Cassini is orbiting Saturn with a 9.6-day period in a plane inclined 61.7 degrees from the planet's equatorial plane. The most recent spacecraft tracking and telemetry data were obtained on April 30 by the 70-meter Deep Space Network station at Madrid, Spain. Except for some science instrument issues described in previous reports, the spacecraft continues to be in an excellent state of health with all of its subsystems operating normally. Information on the present position of the Cassini spacecraft may be found on the "Present Position" page at: http://saturn.jpl.nasa.gov/mission/presentposition/.
Sequence Implementation Process teams continued working on the ten-week command sequences S79 and S80, which will go active on the flight system in June and August respectively, and planning continued for the 2016 start of Cassini's F-ring and Proximal Orbits phase.
Under control of the S78 sequence, the spacecraft turned frequently to point its telescopic instruments and its direct-sensing instruments for their various observations. As usual, the turns were carried out using Cassini's electrically driven reaction wheels (also called "momentum wheels" on other spacecraft, see http://go.usa.gov/TmDR). Every few days, the sequence performs routine maneuvers to adjust wheel speeds while thrusters stabilize the spacecraft. The Navigation team uses either realtime Doppler data, or telemetry played back later, to model the thrusters' effects on the spacecraft's trajectory.
Wednesday, April 24 (DOY 114)
The Ultraviolet Imaging Spectrograph (UVIS) studied the rings as they occulted the bright blue star Beta Libra. Following this, and again on Sunday, the Imaging Science Subsystem (ISS) performed observations in the Satellite Orbit Campaign, looking at small known satellites near Saturn and searching for new ones. The Cosmic Dust Analyzer (CDA) then carried out an observation of dust particles orbiting Saturn in the retrograde direction. CDA repeated this observation on Saturday and again on Sunday.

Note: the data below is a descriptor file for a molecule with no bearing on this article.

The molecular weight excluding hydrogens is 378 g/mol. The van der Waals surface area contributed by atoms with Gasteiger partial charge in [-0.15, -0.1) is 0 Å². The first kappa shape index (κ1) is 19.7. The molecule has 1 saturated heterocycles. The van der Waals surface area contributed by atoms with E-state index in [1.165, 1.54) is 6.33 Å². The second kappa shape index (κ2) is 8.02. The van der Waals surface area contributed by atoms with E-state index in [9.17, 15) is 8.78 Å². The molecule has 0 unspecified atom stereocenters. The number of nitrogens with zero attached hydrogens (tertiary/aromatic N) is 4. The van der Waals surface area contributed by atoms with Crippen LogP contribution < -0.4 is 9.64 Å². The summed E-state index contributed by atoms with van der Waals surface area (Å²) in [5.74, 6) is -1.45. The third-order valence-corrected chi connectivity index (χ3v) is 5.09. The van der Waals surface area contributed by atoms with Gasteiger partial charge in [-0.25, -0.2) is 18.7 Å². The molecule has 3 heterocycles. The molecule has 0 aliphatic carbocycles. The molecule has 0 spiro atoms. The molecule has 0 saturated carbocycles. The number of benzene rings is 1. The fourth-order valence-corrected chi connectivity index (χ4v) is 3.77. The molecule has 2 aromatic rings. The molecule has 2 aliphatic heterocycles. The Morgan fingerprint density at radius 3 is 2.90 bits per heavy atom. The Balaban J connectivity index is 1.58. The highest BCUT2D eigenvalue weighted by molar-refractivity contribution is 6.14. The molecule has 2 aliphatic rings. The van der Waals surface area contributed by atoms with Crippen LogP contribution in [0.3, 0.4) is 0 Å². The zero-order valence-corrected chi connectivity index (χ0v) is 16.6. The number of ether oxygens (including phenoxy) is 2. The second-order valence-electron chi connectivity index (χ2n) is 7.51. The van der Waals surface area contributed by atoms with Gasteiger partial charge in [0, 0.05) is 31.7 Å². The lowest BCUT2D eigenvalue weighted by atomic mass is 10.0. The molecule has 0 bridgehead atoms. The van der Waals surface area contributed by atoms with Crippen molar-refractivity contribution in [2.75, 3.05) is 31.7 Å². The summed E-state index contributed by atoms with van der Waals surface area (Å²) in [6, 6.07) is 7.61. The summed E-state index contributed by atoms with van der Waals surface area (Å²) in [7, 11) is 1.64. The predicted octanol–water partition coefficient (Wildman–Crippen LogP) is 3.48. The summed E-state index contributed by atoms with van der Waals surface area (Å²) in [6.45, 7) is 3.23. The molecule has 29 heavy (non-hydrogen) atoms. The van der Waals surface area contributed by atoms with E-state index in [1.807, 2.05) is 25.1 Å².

Thursday, April 25 (DOY 115)
ISS began a 37-hour observation of the irregular moon, Tarvos. This dark-surfaced object is about 14 kilometers in diameter and orbits almost 18 million kilometers away from Saturn.
Meteors have been caught impacting Saturn's rings over the past few years! This news feature describes and illustrates the phenomenon: http://saturn.jpl.nasa.gov/news/newsreleases/newsrelease20130425/
In Earth's sky, that bright, non-twinkling object right above the full Moon was Saturn, ready to have its rings examined with a telescope of any size.
Friday, April 26 (DOY 116)
Cassini passed through apoapsis, having coasted 1.4 million kilometers from the planet -- a little farther than the orbit of Titan -- and slowing to 12,509 kilometers per hour relative to Saturn. This marked the beginning of Cassini's orbit #188.
Saturday, April 27 (DOY 117)
The Deep Space Network carried out tracking and communications sessions with Cassini on seven occasions totaling 48 hours this week, employing its large parabolic antenna facilities in Spain, Australia, and California.